At a press conference, Executive Assistant Chief of Police Ashan M. Benedict said the incident began as an altercation onboard a Metrobus near 14th Street and Potomac shortly after 9 a.m.
Benedict said a person with a gun was engaging random passengers on the bus and followed one of them off before opening fire and shooting them in the leg.
The gunman then entered the Potomac Avenue Metro station and took the escalator to the station platform where they approached a person who was trying to buy a Metro card. Benedict said the gunman shot that person and attempted to drag them over the faregate turnstile before the victim was able to break free.
The gunman — who police identified as 31-year-old Isaiah Trotman of Southeast D.C. — then went further down the escalator and confronted a woman who was believed to be a customer. Benedict said a Metro transit employee who saw what was going on attempted to intervene and was shot and killed by the gunman.
A second Metro transit employee then approached the shooter - who entered and exited the train that was stopped at the platform - before being taken into custody by officers.
Metro CEO and general manager Randy Clarke called it "an incredibly sad day."
In a statement later on Wednesday, Metro identified the employee who was killed as Robert Cunningham, 64, a longtime mechanic in Metro's power department. The statement called Cunningham a "heroic employee," adding that Metro has lowered its flags to half-staff in his honor.
Clarke released the following statement after Cunningham was identified:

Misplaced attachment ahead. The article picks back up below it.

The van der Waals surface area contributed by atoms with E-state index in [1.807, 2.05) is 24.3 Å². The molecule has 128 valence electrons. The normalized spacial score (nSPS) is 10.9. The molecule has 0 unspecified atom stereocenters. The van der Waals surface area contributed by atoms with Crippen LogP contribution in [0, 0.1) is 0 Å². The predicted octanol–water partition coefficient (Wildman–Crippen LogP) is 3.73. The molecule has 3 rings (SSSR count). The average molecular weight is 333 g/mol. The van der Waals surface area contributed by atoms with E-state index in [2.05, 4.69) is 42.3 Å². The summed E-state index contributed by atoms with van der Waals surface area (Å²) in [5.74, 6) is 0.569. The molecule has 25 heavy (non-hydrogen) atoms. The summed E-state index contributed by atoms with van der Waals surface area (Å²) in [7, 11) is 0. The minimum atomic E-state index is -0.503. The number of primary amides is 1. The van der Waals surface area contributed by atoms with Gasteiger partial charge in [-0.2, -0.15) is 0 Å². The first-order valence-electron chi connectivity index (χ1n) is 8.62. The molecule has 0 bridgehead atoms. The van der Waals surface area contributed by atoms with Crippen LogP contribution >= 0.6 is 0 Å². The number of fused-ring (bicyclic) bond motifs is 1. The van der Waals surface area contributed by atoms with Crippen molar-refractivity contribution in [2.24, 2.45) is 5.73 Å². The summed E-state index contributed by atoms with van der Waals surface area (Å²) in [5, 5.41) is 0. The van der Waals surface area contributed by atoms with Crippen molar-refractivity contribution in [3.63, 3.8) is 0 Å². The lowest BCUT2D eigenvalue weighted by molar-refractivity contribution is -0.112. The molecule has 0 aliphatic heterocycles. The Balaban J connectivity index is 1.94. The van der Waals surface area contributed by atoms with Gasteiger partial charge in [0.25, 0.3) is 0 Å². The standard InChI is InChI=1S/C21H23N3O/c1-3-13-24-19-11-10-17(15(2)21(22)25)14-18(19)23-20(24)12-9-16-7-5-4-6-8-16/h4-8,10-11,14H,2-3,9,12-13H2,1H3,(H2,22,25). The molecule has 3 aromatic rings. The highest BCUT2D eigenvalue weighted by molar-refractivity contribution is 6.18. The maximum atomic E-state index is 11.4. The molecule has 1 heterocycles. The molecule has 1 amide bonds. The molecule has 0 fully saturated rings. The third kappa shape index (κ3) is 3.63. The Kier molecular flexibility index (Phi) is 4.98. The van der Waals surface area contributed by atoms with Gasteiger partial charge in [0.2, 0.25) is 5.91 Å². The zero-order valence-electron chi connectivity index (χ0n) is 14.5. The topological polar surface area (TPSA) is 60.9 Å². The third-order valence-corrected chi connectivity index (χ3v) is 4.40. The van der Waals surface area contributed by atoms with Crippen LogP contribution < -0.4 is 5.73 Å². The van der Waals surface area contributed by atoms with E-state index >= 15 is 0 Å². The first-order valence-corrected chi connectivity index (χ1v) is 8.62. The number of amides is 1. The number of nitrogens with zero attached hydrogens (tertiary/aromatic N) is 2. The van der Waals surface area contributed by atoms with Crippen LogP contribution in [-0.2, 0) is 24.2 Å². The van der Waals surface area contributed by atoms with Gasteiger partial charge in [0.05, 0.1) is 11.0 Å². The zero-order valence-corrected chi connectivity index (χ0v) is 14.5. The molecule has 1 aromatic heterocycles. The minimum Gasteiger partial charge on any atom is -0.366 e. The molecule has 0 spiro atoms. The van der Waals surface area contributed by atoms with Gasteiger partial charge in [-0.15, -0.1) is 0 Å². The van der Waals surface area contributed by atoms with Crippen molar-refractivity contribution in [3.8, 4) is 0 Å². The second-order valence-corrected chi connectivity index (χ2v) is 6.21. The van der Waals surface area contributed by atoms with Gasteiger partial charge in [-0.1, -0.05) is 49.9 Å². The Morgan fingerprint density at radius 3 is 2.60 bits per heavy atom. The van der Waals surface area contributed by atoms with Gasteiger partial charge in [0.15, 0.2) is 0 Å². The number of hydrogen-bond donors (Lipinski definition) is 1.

"Today, I feel profound sadness about the loss of our Metro family member, Robert Cunningham. We grieve for our employee, his family, and all who have been affected by this senseless tragedy. I appreciate the outpouring of support Metro has received today. Gun violence must stop. Unfortunately, Metro is not immune to the violence that our country is experiencing right now. These senseless acts must be addressed together by our leaders and community. We will take time to process this loss and take care of our employees. We are all hurting and will continue to lean on each other for support."
Metro Board Chair Paul C. Smedberg also released the following statement:
"On behalf of the Metro Board, words cannot express how saddened we are to learn about the death of Mr. Cunningham. We understand that the employee acted with extreme bravery to help a customer who was being threatened by the shooter. To the family of the Metro employee, please accept our sincerest condolences. The Board is working with management to support the Metro family."
"I just want to send my deep condolences to the Metro family," said D.C. Mayor Muriel Bowser at the scene Wednesday. "We don’t know a lot about this shooter at this moment – other than we had a person with a gun who has created yet another tragedy in our city. We will work hand-in-hand with Metro to complete this investigation as we move forward."
On Thursday, Metro officials shared a picture of their tribute to Cunningham.
The transit system also shared out a GoFundMe page that has been set up to help Cunningham's family with expenses.
Wednesday's shooting is the latest in a series of violent incidents that have plagued the transit system in recent months.
In December of last year, a woman and two teens were shot at the Benning Road Metro station after a juvenile gunman opened fire during a fight.
Also in December, an off-duty FBI special agent shot and killed a person inside Metro Center station.
Just days into the New Year, a 17-year-old was killed and a 14-year-old was wounded during a shooting at a southeast D.C. Metro station.
Several weeks ago, two children and a man were shot after an altercation that started on a Metrobus in the Brightwood neighborhood of Northwest D.C.